It was during a school trip from his home in North Carolina that John Fielder (1950–2023) fell in love with Colorado. He never forgot that first sight of the Rocky Mountains, and upon graduating from Duke University, he moved to the Centennial State. By his early 30s, his hobby of nature photography had become a full-time career.
Colorado’s Best Seller
Eventually, Fielder created his own publishing company, and his iconic images would appear in 50 books, including his magnus opus, Colorado 1870–2000.
Published in 2011, this best seller features black-and-white images of Colorado taken by pioneering photographer William Henry Jackson in the 19th-century paired with full-color photographs by Fielder taken at the very same spot more than a century later. In addition to his photography, John also described the poignant experience of traveling his adopted state and reflecting upon the dramatic changes he witnessed and shared. Colorado 1870–2000 has sold more than 200,000 copies to date.
John’s well-recognized photographs of ranches, mountain vistas, waterfalls, and fields strewn with flowers highlighted the beauty of the state he loved. As his career advanced, Fielder also used his renown to bring attention to the environment and conservation.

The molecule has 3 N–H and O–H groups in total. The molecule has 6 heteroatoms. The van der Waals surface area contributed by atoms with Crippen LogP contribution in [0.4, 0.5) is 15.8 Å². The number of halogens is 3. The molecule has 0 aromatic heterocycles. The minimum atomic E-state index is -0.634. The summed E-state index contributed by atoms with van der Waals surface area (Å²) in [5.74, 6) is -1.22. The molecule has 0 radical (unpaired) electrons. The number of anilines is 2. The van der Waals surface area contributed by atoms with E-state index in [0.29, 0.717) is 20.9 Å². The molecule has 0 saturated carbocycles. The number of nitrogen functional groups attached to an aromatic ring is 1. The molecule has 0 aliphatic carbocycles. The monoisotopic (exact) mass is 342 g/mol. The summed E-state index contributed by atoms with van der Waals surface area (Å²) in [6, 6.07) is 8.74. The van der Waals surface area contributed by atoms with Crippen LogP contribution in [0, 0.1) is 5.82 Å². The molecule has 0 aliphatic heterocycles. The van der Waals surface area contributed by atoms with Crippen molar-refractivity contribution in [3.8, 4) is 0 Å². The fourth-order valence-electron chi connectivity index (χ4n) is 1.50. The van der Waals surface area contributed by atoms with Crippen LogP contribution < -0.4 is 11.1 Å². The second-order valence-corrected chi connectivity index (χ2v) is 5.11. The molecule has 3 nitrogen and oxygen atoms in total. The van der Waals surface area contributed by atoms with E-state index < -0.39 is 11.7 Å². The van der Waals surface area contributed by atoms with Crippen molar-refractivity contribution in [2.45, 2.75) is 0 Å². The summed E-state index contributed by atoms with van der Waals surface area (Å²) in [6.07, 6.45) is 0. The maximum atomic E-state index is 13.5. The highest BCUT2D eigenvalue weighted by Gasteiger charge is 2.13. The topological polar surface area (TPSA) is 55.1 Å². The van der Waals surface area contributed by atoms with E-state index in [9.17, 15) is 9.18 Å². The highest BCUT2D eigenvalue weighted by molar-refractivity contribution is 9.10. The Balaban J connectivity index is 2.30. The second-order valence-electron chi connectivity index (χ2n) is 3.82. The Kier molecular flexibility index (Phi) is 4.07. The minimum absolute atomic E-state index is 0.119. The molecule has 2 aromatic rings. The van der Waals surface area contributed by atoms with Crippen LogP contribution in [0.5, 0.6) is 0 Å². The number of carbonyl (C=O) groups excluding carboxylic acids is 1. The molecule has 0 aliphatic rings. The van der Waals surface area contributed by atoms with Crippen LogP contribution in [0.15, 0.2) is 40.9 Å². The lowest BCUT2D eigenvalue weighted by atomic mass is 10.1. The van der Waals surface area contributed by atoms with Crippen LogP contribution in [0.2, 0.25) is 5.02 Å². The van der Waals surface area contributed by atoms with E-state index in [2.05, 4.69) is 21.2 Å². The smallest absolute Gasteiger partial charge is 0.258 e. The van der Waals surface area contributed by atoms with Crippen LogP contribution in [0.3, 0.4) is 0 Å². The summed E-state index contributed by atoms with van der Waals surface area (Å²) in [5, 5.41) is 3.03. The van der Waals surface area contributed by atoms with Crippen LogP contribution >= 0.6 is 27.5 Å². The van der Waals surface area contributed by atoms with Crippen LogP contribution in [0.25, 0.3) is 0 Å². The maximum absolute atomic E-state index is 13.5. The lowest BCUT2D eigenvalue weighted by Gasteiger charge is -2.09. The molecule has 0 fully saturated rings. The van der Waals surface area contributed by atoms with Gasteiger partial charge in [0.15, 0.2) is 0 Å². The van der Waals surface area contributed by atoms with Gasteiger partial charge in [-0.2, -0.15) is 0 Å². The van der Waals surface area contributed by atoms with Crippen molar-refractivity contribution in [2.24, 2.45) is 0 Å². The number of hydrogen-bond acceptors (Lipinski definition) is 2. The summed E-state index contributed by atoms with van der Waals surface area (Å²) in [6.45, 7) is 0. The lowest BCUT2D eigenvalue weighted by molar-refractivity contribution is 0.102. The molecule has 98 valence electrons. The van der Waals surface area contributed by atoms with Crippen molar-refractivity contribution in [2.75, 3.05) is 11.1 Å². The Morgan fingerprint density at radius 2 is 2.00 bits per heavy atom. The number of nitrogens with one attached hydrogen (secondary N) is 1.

History Colorado Donation
Just weeks before his death on August 11, 2023, Fielder met with Governor Jared Polis. The occasion was his donation of 6,000 of his images to History Colorado for public use.
Of this magnificent gift, Fielder wrote, “For 40 years, I have worked tirelessly as a nature photographer and publisher to promote the protection of Colorado’s ranches, open spaces, and wildlands in Colorado and beyond. I believe that humanity will not survive without the preservation of biodiversity on Earth, and I have been honored to use my photography to influence people and legislation to protect our natural and rural environments. I am humbled that these photos have spurred the passage of the 1992 Great Outdoors Colorado Trust Fund Initiative (GOCO) and Congress’s Colorado Wilderness Act of 1993, among other land-protection projects across this state that I love.”
Colorado has lost a great champion. John Fielder will be missed.
In this magnificent Fielder photograph, Louis Bacon’s Trinchera Blanca Ranch stands guard over the San Luis Valley in Southern Colorado.
Originally published in The Land Report Summer 2023.